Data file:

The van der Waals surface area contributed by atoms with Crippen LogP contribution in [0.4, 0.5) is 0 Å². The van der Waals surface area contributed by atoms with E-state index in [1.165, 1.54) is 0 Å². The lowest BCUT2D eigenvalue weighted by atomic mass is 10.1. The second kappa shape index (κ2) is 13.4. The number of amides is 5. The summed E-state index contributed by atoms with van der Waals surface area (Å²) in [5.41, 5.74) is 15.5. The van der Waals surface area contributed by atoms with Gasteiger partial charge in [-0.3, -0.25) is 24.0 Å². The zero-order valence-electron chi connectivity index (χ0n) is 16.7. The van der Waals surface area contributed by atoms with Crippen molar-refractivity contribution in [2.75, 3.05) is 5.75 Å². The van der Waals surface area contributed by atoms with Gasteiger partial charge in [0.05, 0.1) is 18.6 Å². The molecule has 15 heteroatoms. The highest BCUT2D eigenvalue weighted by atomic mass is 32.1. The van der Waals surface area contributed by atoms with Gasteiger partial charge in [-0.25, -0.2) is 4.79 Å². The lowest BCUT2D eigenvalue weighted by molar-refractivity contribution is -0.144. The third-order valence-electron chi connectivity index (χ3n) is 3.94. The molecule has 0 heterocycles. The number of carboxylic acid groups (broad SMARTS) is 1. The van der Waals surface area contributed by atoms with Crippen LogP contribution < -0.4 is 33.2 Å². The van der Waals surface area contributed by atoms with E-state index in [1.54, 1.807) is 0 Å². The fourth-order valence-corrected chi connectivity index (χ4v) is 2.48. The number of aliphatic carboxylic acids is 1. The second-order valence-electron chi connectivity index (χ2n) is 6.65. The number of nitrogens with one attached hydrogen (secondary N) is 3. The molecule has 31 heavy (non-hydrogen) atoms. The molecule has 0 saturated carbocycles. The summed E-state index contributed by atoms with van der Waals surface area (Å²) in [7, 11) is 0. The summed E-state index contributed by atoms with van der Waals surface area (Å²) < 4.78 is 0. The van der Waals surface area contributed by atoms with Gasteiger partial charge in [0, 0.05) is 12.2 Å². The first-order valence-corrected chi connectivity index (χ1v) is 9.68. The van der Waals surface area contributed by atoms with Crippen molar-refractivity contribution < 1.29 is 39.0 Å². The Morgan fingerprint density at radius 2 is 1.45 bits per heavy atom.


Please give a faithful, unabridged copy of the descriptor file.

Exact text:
The van der Waals surface area contributed by atoms with Crippen LogP contribution in [0.4, 0.5) is 0 Å². The van der Waals surface area contributed by atoms with E-state index in [1.165, 1.54) is 0 Å². The lowest BCUT2D eigenvalue weighted by atomic mass is 10.1. The second kappa shape index (κ2) is 13.4. The number of amides is 5. The summed E-state index contributed by atoms with van der Waals surface area (Å²) in [5.41, 5.74) is 15.5. The van der Waals surface area contributed by atoms with Gasteiger partial charge in [-0.3, -0.25) is 24.0 Å². The zero-order valence-electron chi connectivity index (χ0n) is 16.7. The van der Waals surface area contributed by atoms with Crippen molar-refractivity contribution in [2.75, 3.05) is 5.75 Å². The van der Waals surface area contributed by atoms with Gasteiger partial charge in [0.05, 0.1) is 18.6 Å². The molecule has 15 heteroatoms. The highest BCUT2D eigenvalue weighted by atomic mass is 32.1. The van der Waals surface area contributed by atoms with Gasteiger partial charge in [-0.25, -0.2) is 4.79 Å². The lowest BCUT2D eigenvalue weighted by molar-refractivity contribution is -0.144. The third-order valence-electron chi connectivity index (χ3n) is 3.94. The molecule has 0 heterocycles. The number of carboxylic acid groups (broad SMARTS) is 1. The van der Waals surface area contributed by atoms with Crippen LogP contribution < -0.4 is 33.2 Å². The van der Waals surface area contributed by atoms with E-state index in [1.54, 1.807) is 0 Å². The fourth-order valence-corrected chi connectivity index (χ4v) is 2.48. The number of aliphatic carboxylic acids is 1. The second-order valence-electron chi connectivity index (χ2n) is 6.65. The number of nitrogens with one attached hydrogen (secondary N) is 3. The molecule has 31 heavy (non-hydrogen) atoms. The molecule has 0 saturated carbocycles. The summed E-state index contributed by atoms with van der Waals surface area (Å²) in [7, 11) is 0. The summed E-state index contributed by atoms with van der Waals surface area (Å²) < 4.78 is 0. The van der Waals surface area contributed by atoms with Gasteiger partial charge in [0, 0.05) is 12.2 Å². The first-order valence-corrected chi connectivity index (χ1v) is 9.68. The van der Waals surface area contributed by atoms with Crippen molar-refractivity contribution < 1.29 is 39.0 Å². The Morgan fingerprint density at radius 2 is 1.45 bits per heavy atom.